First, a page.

Eye injections saved Dymphna’s sight and helped her pen a book about her legendary parents.
‘A Paper Inheritance’: The back story
When Dymphna Stella Rees began digging through her legendary parents’ literary archive to write a book of her own, she was also diagnosed with wet AMD. But eye injections have saved Dymphna’s sight, helping her publish ‘A Paper Inheritance’ a decade later.
Dymphna is Australian literary royalty. Her parents are Leslie Rees and Coralie Clarke Rees, a cultural power couple in mid-20th Century Sydney, and her name is borrowed from iconic Australian writers Dymphna Cusack and Stella Miles Franklin, who were friends of the family.
Coralie was one of the first female broadcasters on the ABC before she passed away in 1972, while Leslie was an award-winning children’s author and the ABC’s national drama editor.
Leslie wrote more than 50 books in his life, leaving his daughter a treasure trove of literary artefacts when he passed away in 2000.
In 2012, Dymphna discovered bundles of love letters buried in this archive – the inspiration for her to write ‘A Paper Inheritance’, a memoir of Leslie and Coralie’s creative and romantic partnership.
“My love of language – my love of beautiful writing – was always a part of me,” Dymphna tells MDFA.
“And then I thought ‘I must write this book’ in 2012, which was exactly the year I was diagnosed with wet macular degeneration.”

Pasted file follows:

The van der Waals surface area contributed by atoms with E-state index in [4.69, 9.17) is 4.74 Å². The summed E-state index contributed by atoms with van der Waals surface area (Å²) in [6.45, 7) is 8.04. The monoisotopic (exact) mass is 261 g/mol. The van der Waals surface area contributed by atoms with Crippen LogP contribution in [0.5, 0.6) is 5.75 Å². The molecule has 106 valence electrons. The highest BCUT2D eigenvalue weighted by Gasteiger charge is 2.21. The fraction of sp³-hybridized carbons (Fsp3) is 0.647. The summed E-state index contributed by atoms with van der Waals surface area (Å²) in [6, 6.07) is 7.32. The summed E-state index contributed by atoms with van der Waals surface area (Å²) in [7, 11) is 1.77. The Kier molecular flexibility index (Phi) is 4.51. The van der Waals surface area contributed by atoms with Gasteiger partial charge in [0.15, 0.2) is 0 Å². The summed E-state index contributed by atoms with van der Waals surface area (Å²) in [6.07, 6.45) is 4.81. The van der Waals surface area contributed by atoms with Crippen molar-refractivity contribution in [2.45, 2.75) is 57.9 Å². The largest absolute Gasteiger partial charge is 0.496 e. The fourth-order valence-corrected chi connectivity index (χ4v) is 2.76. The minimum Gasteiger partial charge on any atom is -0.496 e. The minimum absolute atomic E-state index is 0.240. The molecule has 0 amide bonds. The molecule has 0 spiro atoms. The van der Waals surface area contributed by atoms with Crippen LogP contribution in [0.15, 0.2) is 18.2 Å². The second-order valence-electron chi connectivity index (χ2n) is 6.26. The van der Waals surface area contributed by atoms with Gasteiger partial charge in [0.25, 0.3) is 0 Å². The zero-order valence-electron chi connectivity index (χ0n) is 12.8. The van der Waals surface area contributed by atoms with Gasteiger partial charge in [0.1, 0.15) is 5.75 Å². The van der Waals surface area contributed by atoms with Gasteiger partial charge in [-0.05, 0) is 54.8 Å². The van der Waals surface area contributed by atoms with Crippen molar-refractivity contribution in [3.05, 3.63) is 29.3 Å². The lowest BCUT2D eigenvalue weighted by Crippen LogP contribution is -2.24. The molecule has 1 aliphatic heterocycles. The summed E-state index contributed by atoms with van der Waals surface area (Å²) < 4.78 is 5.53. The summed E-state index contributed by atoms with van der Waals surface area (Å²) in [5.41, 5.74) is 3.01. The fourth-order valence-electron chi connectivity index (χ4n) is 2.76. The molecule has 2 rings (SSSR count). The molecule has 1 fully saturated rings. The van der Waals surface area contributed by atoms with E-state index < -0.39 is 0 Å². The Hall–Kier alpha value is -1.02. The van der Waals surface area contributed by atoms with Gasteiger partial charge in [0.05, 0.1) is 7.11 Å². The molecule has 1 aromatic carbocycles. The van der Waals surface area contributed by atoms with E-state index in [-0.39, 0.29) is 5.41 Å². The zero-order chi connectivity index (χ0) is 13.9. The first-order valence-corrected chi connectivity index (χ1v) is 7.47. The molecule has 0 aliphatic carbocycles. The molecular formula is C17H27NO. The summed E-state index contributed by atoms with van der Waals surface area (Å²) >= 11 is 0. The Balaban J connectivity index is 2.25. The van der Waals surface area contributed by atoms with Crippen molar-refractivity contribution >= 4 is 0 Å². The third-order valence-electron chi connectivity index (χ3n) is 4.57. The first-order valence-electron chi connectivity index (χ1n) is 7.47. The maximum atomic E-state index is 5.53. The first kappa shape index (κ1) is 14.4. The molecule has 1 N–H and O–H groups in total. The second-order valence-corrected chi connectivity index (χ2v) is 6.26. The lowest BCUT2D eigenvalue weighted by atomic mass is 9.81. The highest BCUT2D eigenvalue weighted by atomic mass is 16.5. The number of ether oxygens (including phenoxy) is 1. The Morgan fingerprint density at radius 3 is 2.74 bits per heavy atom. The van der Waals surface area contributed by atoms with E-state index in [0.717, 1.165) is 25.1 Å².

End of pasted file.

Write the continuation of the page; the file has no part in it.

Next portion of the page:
Early action saved Dymphna’s sight
Despite no family history of macular disease, Dymphna first noticed signs of her AMD at the computer, when she saw lines of text bending like a parabola. She immediately saw her optometrist and was diagnosed with late AMD in her right eye.
Dymphna did two things straightaway: begin anti-VEGF eye injections with her ophthalmologist, and reach out to MDFA for support.
“I very much appreciate the work that the Foundation does. Immediately when I was diagnosed, I wanted to get more information, and I went straight to the Foundation,” Dymphna says.
“I’m an online researcher, and I wanted to read all about the eye injections. Having information about anything you’re diagnosed with is very supportive, so this was my first step. And I think the work the Foundation does in disseminating that information, it must be a great help.”
Dymphna received monthly eye injections for three years until the vision stabilised in her right eye. More recently, her ophthalmologist also picked up AMD in her left eye, which is now being treated.
“Because I had the scans and I have regular treatment, it was picked up quickly and it’s going very well now,” she explains.
“It’s sort of miraculous, because writing a book – any book – requires so much work at the computer and on paper and so on. But writing this book required so much research into old, frail documents.
“When you consider that to write 90,000 words and then pore over ancient documents and transcribe and read newspaper articles and handwriting from up to 90 years ago, it’s a lot of expectation of one’s sight!”
“And it was just absolutely remarkable that I was able to have treatment all that time, and it has allowed me to bring out this book.”
As well as being an author, Dymphna is also a keen photographer, which also demands detailed central vision.
But sight-saving eye injections have allowed Dymphna to continue doing the things she loves despite her wet AMD diagnosis.
“It’s not only being able to write the book, it’s the independence – being able to drive, being able to do all the things you normally do in life is very important.
“When I had been diagnosed, the treatment had only been around for a number of years, so it’s also my good fortune in the time that it happened to me.”
Buy the book
Eye injections have saved Dymphna’s sight, helping her publish ‘A Paper Inheritance’.‘ A Paper Inheritance’ is available now through uqp.com.au.